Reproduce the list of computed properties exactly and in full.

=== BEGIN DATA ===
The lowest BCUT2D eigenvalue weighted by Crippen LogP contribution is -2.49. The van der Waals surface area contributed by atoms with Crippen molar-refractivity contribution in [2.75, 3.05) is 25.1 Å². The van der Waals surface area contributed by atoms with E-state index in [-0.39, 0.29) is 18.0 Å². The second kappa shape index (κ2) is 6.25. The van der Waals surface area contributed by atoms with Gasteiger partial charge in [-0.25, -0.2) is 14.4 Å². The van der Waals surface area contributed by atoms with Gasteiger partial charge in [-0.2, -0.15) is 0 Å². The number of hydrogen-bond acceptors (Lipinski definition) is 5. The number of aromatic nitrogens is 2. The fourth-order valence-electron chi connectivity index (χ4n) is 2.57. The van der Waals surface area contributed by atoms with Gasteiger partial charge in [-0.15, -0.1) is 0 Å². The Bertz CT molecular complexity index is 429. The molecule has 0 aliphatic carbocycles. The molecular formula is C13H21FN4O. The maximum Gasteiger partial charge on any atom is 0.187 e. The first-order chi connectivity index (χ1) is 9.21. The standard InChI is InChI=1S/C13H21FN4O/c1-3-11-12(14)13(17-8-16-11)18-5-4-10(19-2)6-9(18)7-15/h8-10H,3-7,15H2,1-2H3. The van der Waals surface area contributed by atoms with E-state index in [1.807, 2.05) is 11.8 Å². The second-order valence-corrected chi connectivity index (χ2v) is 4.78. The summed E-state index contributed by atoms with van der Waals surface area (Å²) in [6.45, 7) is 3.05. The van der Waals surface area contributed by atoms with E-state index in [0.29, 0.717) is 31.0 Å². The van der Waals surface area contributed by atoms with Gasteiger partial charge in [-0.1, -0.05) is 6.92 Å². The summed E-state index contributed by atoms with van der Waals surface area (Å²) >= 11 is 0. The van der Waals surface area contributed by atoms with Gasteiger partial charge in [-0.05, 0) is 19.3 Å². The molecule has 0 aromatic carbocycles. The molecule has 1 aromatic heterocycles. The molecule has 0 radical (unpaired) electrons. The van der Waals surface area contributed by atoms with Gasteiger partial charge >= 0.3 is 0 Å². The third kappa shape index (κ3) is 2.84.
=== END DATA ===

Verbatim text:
The lowest BCUT2D eigenvalue weighted by Crippen LogP contribution is -2.49. The van der Waals surface area contributed by atoms with Crippen molar-refractivity contribution in [2.75, 3.05) is 25.1 Å². The van der Waals surface area contributed by atoms with E-state index in [-0.39, 0.29) is 18.0 Å². The second kappa shape index (κ2) is 6.25. The van der Waals surface area contributed by atoms with Gasteiger partial charge in [-0.25, -0.2) is 14.4 Å². The van der Waals surface area contributed by atoms with Gasteiger partial charge in [-0.2, -0.15) is 0 Å². The number of hydrogen-bond acceptors (Lipinski definition) is 5. The number of aromatic nitrogens is 2. The fourth-order valence-electron chi connectivity index (χ4n) is 2.57. The van der Waals surface area contributed by atoms with Gasteiger partial charge in [-0.15, -0.1) is 0 Å². The Bertz CT molecular complexity index is 429. The molecule has 0 aliphatic carbocycles. The molecular formula is C13H21FN4O. The maximum Gasteiger partial charge on any atom is 0.187 e. The first-order chi connectivity index (χ1) is 9.21. The standard InChI is InChI=1S/C13H21FN4O/c1-3-11-12(14)13(17-8-16-11)18-5-4-10(19-2)6-9(18)7-15/h8-10H,3-7,15H2,1-2H3. The van der Waals surface area contributed by atoms with E-state index in [1.807, 2.05) is 11.8 Å². The second-order valence-corrected chi connectivity index (χ2v) is 4.78. The summed E-state index contributed by atoms with van der Waals surface area (Å²) in [6.45, 7) is 3.05. The van der Waals surface area contributed by atoms with E-state index in [0.29, 0.717) is 31.0 Å². The van der Waals surface area contributed by atoms with Gasteiger partial charge in [-0.1, -0.05) is 6.92 Å². The summed E-state index contributed by atoms with van der Waals surface area (Å²) >= 11 is 0. The van der Waals surface area contributed by atoms with Gasteiger partial charge in [-0.05, 0) is 19.3 Å². The molecule has 0 aromatic carbocycles. The molecule has 1 aromatic heterocycles. The molecule has 0 radical (unpaired) electrons. The van der Waals surface area contributed by atoms with Gasteiger partial charge >= 0.3 is 0 Å². The third kappa shape index (κ3) is 2.84.